Your gymnast can ask herself, when does she lose trust at meets? What are some situations that happen that cause her to question her trust and go into a practice mindset?

For example, gymnasts often lose trust when the equipment at meets feels different than what they are used to. Whether it's that the floor is extra springy or hard, the beam is squishy or slippery, the bars don't bend, or the spring board has no give, these are all things that can cause your gymnast to lose trust in her skills. 

Other things that might happen to cause your gymnast to lose trust in herself is when she has a bad warmup. Maybe she is having trouble making her routines in warmup. Or maybe she fell on her last try before time was up. Or perhaps she felt uneasy about throwing a skill and now she knows she has to compete it on her next turn.

Even still, gymnasts might put a lot of pressure on themselves to do well at a certain meet (like Sectionals, Regionals, etc) and this can cause them to overthink or try too hard. Your gymnast might be extra focused on hitting a certain score.

If your gymnast can identify possible sources of a breakdown in her trust in herself, she can come up with a plan for how to handle these situations.

If it's something like equipment that is throwing her off, she can feel that the equipment is different and adjust her skills during warmup. This might mean taking less of a punch in her tumbling passes if the floor is extra spring. Or she might chalk up extra for beam if she knows the beam feels slippery.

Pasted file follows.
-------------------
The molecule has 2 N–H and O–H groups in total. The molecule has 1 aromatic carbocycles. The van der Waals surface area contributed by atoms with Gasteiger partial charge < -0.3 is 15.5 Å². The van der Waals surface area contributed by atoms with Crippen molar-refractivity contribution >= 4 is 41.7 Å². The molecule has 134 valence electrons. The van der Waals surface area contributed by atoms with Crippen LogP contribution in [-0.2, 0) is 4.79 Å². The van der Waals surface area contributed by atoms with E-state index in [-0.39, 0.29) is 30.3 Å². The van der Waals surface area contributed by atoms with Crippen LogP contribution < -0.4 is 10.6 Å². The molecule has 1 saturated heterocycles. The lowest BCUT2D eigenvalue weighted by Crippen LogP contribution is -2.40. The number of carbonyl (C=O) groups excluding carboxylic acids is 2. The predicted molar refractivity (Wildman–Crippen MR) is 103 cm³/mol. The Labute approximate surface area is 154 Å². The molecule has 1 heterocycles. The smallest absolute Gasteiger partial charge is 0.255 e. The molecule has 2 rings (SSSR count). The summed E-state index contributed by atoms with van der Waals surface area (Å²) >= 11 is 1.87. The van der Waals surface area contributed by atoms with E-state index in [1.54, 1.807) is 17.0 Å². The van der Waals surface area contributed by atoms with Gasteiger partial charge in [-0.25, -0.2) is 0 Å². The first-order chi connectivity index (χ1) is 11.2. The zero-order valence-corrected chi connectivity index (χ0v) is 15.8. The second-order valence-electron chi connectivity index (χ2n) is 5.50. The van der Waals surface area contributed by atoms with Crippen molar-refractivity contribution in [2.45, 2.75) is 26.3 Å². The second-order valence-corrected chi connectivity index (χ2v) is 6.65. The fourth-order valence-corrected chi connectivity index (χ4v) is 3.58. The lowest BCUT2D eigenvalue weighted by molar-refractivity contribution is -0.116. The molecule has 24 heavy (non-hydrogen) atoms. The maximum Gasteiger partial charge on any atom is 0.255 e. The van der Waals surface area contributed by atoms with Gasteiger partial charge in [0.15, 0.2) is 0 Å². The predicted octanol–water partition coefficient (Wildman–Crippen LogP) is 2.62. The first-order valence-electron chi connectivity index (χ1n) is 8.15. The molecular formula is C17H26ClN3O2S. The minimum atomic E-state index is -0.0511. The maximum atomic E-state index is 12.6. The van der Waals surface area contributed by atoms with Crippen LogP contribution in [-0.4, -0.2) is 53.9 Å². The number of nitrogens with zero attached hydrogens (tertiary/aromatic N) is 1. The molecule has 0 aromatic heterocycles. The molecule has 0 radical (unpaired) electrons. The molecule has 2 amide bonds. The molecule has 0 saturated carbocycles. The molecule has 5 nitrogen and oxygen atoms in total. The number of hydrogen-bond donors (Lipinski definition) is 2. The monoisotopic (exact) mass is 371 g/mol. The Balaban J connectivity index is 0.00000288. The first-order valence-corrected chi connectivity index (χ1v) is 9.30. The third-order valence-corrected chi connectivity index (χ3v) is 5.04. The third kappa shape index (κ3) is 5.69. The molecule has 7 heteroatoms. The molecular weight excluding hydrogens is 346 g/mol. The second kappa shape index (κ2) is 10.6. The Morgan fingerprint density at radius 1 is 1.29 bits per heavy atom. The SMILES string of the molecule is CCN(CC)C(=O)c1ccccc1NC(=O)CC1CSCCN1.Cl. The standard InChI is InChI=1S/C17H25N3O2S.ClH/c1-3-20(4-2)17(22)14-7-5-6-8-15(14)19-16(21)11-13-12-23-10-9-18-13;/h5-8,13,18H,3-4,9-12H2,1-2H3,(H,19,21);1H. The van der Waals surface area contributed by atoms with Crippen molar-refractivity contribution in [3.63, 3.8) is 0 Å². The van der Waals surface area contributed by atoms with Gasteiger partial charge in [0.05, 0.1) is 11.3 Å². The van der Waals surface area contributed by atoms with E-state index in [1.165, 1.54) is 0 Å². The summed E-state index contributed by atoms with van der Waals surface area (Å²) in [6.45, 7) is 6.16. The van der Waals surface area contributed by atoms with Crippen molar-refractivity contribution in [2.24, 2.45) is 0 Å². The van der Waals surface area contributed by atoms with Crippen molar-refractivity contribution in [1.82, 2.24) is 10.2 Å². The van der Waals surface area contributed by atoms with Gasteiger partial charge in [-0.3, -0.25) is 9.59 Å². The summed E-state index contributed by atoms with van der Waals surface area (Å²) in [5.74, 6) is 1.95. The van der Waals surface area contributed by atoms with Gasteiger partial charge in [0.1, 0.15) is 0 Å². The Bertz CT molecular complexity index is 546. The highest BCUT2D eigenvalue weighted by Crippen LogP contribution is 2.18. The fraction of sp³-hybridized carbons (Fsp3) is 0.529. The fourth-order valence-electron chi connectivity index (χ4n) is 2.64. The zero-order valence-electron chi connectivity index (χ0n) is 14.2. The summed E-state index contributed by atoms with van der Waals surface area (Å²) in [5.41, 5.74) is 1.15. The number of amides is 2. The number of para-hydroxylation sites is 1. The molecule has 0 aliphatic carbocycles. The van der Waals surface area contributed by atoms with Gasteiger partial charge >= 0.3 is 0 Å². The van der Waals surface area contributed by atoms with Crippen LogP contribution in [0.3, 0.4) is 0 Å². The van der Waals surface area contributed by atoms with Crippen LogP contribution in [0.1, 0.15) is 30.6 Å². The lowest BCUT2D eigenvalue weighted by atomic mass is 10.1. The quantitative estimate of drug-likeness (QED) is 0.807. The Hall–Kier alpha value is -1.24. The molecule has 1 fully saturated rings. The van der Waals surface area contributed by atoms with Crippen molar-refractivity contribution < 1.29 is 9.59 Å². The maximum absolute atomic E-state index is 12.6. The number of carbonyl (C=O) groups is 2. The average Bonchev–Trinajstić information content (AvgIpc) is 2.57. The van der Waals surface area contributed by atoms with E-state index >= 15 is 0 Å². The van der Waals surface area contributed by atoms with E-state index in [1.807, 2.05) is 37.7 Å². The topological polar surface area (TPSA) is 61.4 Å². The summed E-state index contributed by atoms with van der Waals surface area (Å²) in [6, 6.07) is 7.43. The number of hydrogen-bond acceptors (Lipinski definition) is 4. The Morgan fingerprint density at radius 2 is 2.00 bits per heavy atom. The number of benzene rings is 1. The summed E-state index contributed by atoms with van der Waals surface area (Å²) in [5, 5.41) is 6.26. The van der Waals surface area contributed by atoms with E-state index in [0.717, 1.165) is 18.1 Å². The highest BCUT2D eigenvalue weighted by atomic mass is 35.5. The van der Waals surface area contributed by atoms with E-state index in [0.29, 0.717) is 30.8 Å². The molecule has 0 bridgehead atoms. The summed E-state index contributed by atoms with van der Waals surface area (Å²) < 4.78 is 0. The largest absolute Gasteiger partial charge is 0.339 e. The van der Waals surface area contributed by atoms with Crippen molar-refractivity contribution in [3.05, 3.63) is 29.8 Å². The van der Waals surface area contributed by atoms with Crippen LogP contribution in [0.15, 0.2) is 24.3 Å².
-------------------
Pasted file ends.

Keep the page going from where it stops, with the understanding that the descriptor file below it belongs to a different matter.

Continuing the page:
If she has a bad warmup, she can remember back to other times when she didn't warmup well but ended up having good routines. Or she might practice a skill that she fell on during warmup on the line on the floor or close her eyes and imagine herself completing it successfully. 

If she's at a big meet and is feeling the pressure, she might take some deep breaths and remember back to how she felt when she was competing at a less important meet. She might need some calming music or even to jog out her extra energy.

The important thing for your gymnast to remember is that things will be different at meets than in practice! There is never a completely perfect meet because there are too many variables and factors that can change. This means your gymnast has to have a plan for how to handle those things so that when they do go wrong, she knows how to trust herself again.

At the end of the day, the best way for your gymnast to compete her best is to have trust in herself and her training. When she competes, it's not the time to overthink her skills and routines or to try too hard. Rather it's time to just perform with joy and confidence.



If you or your gymnast needs support, in addition to the resources below I also offer one-on-one coaching sessions via Zoom.


Gymnastics Mental Blocks Guidebook for Parents


Helpful Links:



Gymnastics Mental Coach Anna Kojac, M.Ed.